• Vehicle recovery service vehicles are not required to complete logbook entries, provided they keep tow authorities as a record of their work hours.
  • If you drive an urban bus, you will not need to keep a logbook, provided your regular roster meets certain requirements. Tour bus drivers operating under variations to work time requirements must still keep a logbook.
  • If you drive a school bus you don't need to keep a logbook.

Keeping a logbook

If you are subject to the work time limits (and are required to complete a logbook), you must record all your work and rest times in a logbook approved by the Transport Agency (you can only maintain 1 logbook at a time).

The logbook provides a record of your work activity and enables enforcement officers to check compliance with the work time rules. You must produce your logbook to an enforcement officer to inspect, if requested, starting from the last 24-hour rest time up to the present time. An enforcement officer is entitled to remove pages from your logbook, and most logbooks contain a special duplicate or triplicate copy for this purpose.

You must keep any completed logbook for 36 months after the date of the last entry.

What do I need to know?

  • If you are required to complete a logbook you must use an approved logbook format. This may be either a printed general or taxi logbook or an alternative format such as an electronic logbook that has been approved for use by the Transport Agency.
  • Any written logbook exemptions that were granted prior to the Work Time Rule coming into force on 1 October 2007 expired on 1 April 2008.

How do I use a logbook?

You must fill out the following information in your logbook:

  • your name
  • the date the logbook page starts on
  • the time of day your logbook page starts (midnight or noon)
  • the registration number of each vehicle driven and the start and finish distance recorder readings (if the vehicle is subject to road user charges)
  • the start and finish times and location for all work time hours
  • the start and finish times for all your rest breaks and where you took them.

You must also note your name or unique identifier on the space provided on the cover of the logbook and, if you are using an approved general logbook form, you must complete the activity grid.

Unavoidable delays

If you experience an unavoidable delay or emergency that causes, or is likely to cause, you to exceed the work time limits for a cumulative work day or cumulative work period, you need to note the event and the length of the delay in your logbook. Immediate exemptions from the NZTA are not available.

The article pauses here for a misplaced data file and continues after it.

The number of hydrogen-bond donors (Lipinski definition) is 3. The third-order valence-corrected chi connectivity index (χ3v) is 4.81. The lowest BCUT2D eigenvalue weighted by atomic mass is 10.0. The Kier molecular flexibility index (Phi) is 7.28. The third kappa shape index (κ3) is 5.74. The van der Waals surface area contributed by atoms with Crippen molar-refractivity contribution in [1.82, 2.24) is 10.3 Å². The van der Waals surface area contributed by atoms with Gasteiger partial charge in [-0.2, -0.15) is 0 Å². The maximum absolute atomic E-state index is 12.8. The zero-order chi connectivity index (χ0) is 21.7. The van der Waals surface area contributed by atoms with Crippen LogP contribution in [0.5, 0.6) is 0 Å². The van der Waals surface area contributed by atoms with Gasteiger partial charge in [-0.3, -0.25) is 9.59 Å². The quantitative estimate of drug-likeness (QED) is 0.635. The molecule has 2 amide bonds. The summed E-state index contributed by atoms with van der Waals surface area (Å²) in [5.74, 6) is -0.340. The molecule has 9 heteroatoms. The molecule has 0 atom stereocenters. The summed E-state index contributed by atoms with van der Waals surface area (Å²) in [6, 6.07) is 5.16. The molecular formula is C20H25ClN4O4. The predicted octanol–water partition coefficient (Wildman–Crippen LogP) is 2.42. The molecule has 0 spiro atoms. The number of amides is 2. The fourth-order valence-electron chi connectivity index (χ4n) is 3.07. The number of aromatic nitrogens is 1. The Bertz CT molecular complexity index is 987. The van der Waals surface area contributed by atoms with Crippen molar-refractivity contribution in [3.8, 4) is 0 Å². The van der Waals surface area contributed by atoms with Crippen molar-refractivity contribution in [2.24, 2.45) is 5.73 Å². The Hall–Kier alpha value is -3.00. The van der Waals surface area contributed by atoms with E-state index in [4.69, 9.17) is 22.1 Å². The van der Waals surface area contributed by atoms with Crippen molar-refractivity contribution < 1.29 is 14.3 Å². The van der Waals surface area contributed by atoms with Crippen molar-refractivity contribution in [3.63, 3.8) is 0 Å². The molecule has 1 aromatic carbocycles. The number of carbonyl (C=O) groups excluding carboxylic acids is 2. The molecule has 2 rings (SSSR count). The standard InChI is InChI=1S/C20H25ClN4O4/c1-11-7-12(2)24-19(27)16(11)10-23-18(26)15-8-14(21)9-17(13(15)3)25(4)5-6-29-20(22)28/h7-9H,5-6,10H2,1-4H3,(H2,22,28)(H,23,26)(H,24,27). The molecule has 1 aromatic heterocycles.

Unavoidable delays are circumstances that you could not reasonably foresee.

Emergencies, are defined as:

  • a state of emergency (ie a civil defence emergency)
  • an incident attended by an emergency service, or
  • an event requiring immediate action to save life or prevent serious injury.

Keeping the logbook up to date

The logbook entries that you record are required to be a continuous record of your work and rest time between one 24-hour break and the next (the cumulative work period of up to 70 hours). After taking any day(s) off, you must record the dates of the days off in your logbook on the first day back at work.

An employed driver must remove the ‘record’ (employer) copy of each page and hand it to their employer at the end of a cumulative work period, or within 14 days of the record being made (whichever comes first).

If you employ drivers, or are an owner-operator, you are also required to keep fuel and accommodation receipts that can be produced on demand by an enforcement officer. You are also required to keep a range of employment records.

Logbook offences

Demerit points (against your driver licence) and instant fines apply to some logbook offences. See the table below for more information.

Offence Penalty
Infringement fee + Demerit points
Produced a logbook on demand with 1-5 omissions $150 10
Produced a logbook on demand with 6-10 omissions $300 20
Produced a logbook on demand with 11 or more omissions $500 30
Failed to produce a logbook $500 35


Where can I find out more?

This factsheet provides some guidance on the legal requirements for work time hours and logbooks set out in the Land Transport Act 1998 (as amended by the Land Transport Amendment Act 2005) and Land Transport Rule: Work Time and Logbooks 2007. For more complete information, please refer to the legislation. Copies are available from some libraries, from bookshops that sell legislation and at

Or contact NZ Transport Agency:

  • Email:
  • Call our contact centre: 0800 699 000.
  • Write to us: NZ Transport Agency, Private Bag 6995, Wellington 6141.